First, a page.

What I did know is that he was an introvert with a mini-Hulk build and gruff around the edges, but in a cool way. It would not be too much to say that he had resting bouncer-face; non-smiling and intimidating. He was a black belt, so there was that too. But when he looked at me and broke into the rare warm grin, it made me grin too. He was solid and reliable. If I needed something from him, he delivered, which is almost the most you can hope for from a workmate and more important to me than mindless chatter. He didn’t seem to care much if people liked him, yet he had a protective side. I  remember once, when our offices were in a sketchy part of downtown where drugs and “services” were sold in the alley, I came to work before sunrise, as usual, and saw some suspicious-looking men hanging around the front door, blocking my path and Barry glared at them while asking me: ‘You okay?” “I’m good,” I had said, gratefully, watching the men scatter.

After the news, some of us lingered in the break room trying to make sense of Barry’s sudden death. I thought about the last time I saw him, days before. He was headed out to lunch with a few others and, again, because he’d been a man of few words our exchange had been brief.

Barry: “You coming?”

Me: “Where you going?”

Barry: “I don’t know. I’m following them,” he said, raising a comical, solitary eyebrow.

Me: “I usually don’t follow people who don’t know where they’re going.”

Barry: “That’s good practice, but I gotta eat.”

We shared a laugh.

He had a partner, but no kids or pets and, often, he had mud on his boots. He didn’t gossip or play office politics. He seemed so strong and solid, but, of course, he wore the mask many of us wear to work.

I think beyond the shock of him being so suddenly gone was the hint of our own mortality.

How many years are enough of a life? I found myself wondering in the days after he passed. A friend gave birth to her baby daughter and lost her several hours later. Too short, too tragic. Another lost her mom last month at eighty-seven. Like my own mother, it was that miserable decline of body and mind common when aging piggybacks chronic illness. Too long, too cruel. We don’t hear often of the just-right scenario, but I have imagined it to hover somewhere around eighty after a fairly happy, well-lived life with death arriving during sleep.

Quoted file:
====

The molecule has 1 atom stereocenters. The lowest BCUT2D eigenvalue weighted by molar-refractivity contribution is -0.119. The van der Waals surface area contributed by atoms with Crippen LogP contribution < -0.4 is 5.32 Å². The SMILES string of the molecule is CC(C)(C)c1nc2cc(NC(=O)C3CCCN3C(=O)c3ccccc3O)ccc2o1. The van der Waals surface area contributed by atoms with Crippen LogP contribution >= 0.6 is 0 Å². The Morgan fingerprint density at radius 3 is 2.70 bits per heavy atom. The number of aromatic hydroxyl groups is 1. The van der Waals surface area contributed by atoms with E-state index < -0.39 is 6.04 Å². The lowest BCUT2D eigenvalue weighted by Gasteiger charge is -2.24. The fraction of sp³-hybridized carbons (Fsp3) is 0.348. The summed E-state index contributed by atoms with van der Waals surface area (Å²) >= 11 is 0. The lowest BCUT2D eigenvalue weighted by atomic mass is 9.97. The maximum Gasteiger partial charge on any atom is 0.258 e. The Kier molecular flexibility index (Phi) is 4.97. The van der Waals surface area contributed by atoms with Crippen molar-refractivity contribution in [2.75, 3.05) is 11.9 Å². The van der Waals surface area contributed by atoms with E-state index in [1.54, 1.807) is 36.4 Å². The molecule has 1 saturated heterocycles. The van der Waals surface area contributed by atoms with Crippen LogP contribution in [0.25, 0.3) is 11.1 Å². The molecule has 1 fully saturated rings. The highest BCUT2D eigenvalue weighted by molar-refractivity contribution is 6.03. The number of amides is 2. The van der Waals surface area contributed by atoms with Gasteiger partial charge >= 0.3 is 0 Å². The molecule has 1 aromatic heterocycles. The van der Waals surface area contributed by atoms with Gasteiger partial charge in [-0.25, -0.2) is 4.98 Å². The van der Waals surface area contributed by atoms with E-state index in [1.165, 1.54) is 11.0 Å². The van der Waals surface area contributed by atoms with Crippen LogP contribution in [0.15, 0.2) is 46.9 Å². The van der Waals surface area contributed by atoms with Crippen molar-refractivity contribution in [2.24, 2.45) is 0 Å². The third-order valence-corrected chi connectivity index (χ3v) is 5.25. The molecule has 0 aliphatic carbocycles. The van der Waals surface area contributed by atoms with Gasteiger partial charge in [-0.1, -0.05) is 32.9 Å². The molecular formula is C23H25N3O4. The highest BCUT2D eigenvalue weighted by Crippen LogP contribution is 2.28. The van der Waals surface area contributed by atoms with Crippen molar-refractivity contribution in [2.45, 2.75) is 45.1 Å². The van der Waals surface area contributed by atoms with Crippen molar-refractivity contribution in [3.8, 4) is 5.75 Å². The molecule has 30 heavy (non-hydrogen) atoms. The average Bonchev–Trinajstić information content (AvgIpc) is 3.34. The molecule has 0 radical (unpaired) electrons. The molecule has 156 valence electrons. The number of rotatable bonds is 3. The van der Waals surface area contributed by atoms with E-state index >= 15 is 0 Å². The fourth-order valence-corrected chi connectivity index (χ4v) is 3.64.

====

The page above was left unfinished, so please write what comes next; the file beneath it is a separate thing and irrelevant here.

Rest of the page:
Most want more of life, regardless though.  That next Monday, we sadly learned that Barry wanted less. “He committed suicide,” was what they told us in smaller groups. “He had health problems and battled with depression.”

He fell, I remembered from the earlier announcement as my eyes went damp and later when I sat with the grief counselor, unglued, trying to explain how the one death had triggered fresh trauma over my baby brother who clocked out with a cocktail of heroin, pills and alcohol.  I wasn’t expecting that. But this gentle, compassionate man got it right away and handed me a glass of water and these comforting words. “Of course you would feel that way. Grief is complicated and it compounds.”

Suddenly, in those moments, I also remembered wise words from the long-ago counselor who helped me process my brother’s death while I helplessly grilled her about the why’s of suicide that will always stump the living. “The biochemistry in his brain was different. You are never going to understand that. There was nothing you could have done.”

Grief is cumulative and then it breaks enough to see that so is joy and resilience. That sometimes there are no satisfying answers to life cut short and you just have to march forward despite circumstances – ours and others – and try to live our best lives.

I fist-wiped my eyes like a defiant five-year old, pulled up a picture of my baby brother and kissed it, tucked a poem beside the beautiful fresh lilies on Barry’s desk. It was sweet but short, and I think he would have liked that.

(*name changed to protect privacy)